While death is inevitable, knowing when it will come isn’t necessarily, and scientists have been trying to develop a test that could reliably and easily predict how long a person will live — or, more technically, how healthy they are and therefore how vulnerable they might be to major mortality risk factors. Blood tests are the most likely avenue to such a test, since it’s easy to obtain blood samples and labs equipped to handle them are common.
The latest effort is described in a new paper published in Nature Communications, by a team led by Joris Deelen, postdoctoral researcher at the Max Planck Institute for the Biology of Aging and P. Eline Slagboom, head of molecular epidemiology at Leiden University Medical Center. The researchers report that, in a group of more than 44,000 healthy patients, their blood test was around 80% accurate in predicting mortality risk within five to 10 years.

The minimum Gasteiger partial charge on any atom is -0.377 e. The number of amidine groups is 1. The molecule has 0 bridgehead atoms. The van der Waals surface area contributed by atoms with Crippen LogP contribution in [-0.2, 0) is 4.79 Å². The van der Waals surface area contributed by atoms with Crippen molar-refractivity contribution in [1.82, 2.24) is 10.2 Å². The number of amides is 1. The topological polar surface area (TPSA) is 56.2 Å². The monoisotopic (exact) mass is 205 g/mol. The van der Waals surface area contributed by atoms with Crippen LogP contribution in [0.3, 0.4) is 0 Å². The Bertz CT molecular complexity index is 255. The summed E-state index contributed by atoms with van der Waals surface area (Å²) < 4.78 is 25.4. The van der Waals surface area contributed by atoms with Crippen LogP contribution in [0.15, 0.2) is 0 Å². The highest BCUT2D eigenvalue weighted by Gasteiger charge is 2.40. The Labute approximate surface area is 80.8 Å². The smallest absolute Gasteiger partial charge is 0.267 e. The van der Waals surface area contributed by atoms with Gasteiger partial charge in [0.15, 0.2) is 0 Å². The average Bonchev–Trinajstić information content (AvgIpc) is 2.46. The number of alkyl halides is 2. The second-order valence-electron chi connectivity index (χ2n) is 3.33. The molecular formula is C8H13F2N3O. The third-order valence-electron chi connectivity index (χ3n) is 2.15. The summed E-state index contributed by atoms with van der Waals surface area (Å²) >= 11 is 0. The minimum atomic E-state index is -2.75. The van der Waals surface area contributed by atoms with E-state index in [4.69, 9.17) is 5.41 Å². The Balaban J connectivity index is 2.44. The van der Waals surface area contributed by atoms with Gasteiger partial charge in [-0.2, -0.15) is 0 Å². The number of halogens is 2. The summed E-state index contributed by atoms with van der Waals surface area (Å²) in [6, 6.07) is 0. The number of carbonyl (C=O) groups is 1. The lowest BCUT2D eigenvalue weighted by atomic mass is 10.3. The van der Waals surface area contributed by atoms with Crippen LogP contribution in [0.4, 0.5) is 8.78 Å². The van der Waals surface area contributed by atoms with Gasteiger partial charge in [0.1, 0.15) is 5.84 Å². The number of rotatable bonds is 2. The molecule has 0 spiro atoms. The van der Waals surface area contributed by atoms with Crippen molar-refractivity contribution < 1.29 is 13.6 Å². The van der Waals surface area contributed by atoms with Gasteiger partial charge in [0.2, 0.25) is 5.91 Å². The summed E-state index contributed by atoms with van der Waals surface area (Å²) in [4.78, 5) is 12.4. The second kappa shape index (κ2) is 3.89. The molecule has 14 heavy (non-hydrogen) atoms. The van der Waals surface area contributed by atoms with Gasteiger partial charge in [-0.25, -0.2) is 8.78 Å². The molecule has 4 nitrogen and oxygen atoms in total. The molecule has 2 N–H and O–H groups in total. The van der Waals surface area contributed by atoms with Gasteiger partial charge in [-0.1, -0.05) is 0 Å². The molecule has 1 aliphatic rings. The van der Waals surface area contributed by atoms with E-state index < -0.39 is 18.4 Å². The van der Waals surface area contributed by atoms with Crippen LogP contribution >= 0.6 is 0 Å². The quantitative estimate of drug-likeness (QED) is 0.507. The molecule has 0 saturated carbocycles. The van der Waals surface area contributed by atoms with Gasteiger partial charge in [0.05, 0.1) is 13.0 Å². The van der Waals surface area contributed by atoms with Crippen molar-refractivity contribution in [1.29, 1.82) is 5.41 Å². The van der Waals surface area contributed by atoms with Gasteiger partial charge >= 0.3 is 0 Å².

The patients, who ranged in age from 18 to 109 years, provided blood samples and had their health events tracked for up to 16 years. The researchers analyzed a group of 226 so-called metabolites, or by-products of things that various cells and tissues in the body pour into the blood stream for circulation and removal. From this collection of markers, the team narrowed down the list to 14 that they determined could together, and along with the person’s sex, provide a pretty good picture of each person’s health risk, and, by association, their risk of dying in the next five to 10 years. They accomplished this by comparing those who died during the study to those who did not and isolating which agents in their blood differed to statistically significant amounts. The link between the final 14 factors and mortality remained strong even after the scientists accounted for potential confounding factors that also affect survival such as age, sex, and cause of death.